I’ve spent the past week posting my pictures and thoughts on Jessica Andrews’ stunning debut Saltwater and I guess it’s about time that I share the love and explain exactly why I loved this lyrical and fragmented book so much.
Written in short, sharp and intense paragraphs, Saltwater follows Lucy as she leaves her home in Sunderland to go to university in London and then later moves to her grandfather’s home on the west coast of Ireland. At the same time, Andrews weaves in narratives from her mother and grandparents, building a portrait of motherhood, family roots, longing and alienation.
This book really moved me. I felt it in my core, frantically devouring it on the train to work, feeling in my bones that I too did not suit living in London and should move to rural Ireland to really understand the world around me and who I am. Andrews’ style is arresting and unique. She has a wonderful way of making astute and moving observations in such short fragments. Her writing is beautiful and broken and captures the world in a unique and memorable way.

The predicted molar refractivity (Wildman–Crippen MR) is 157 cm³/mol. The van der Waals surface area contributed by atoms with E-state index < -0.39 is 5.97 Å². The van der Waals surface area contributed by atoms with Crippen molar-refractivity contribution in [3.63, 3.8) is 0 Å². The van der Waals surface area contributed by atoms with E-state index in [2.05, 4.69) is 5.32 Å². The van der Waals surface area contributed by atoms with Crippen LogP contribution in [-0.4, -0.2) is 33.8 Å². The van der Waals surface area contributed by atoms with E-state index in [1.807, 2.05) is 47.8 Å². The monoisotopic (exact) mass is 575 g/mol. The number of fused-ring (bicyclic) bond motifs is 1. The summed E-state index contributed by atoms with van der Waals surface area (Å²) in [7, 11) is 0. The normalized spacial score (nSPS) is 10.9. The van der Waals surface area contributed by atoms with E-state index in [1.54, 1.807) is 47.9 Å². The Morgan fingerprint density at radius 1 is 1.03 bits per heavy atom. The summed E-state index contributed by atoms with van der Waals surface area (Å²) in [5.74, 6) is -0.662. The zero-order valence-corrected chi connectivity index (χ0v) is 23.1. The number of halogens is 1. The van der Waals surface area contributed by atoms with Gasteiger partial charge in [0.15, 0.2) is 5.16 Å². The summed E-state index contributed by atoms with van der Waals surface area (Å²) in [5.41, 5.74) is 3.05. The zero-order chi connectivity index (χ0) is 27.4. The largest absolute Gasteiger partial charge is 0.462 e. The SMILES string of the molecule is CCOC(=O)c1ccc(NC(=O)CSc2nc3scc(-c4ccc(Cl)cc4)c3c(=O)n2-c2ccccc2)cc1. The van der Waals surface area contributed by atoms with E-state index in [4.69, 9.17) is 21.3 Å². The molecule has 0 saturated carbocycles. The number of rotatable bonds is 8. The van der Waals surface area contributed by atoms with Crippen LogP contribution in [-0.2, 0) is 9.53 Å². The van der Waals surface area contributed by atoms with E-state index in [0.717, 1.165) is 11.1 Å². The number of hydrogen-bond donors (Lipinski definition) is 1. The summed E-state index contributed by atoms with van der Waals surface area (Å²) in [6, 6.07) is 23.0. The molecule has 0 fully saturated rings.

My only criticism would be that I felt the novel should be slightly shorter. with such a short and emphatic format, I wondered if it could be even more powerful with around a third or so less. Not that i didn’t enjoy reading more of Andrews’ wonderful prose.
It might sound weird but the protagonist Lucy’s way of seeing the world seemed wholly feminine. I loved following her journey to defy gender and class and build a life for herself at the end of the world. It was familiar but distinctive. I saw myself in Lucy and then I saw her diverge into somebody of her own. Please, if you are a young woman – read Saltwater and let me know what you think.
[…] Saltwater, Jessica Andrews (full review here) […]
[…] I’m pretty certain I have waxed lyrical about this book in the past year since I read it, but everything about Andrews’ debut is gorgeous and vivid. It’s the perfect book for those millennials who are unsure where they belong, and who don’t feel at home in London. It’s about class and sexuality, grief and freedom. You can read the full review here. […]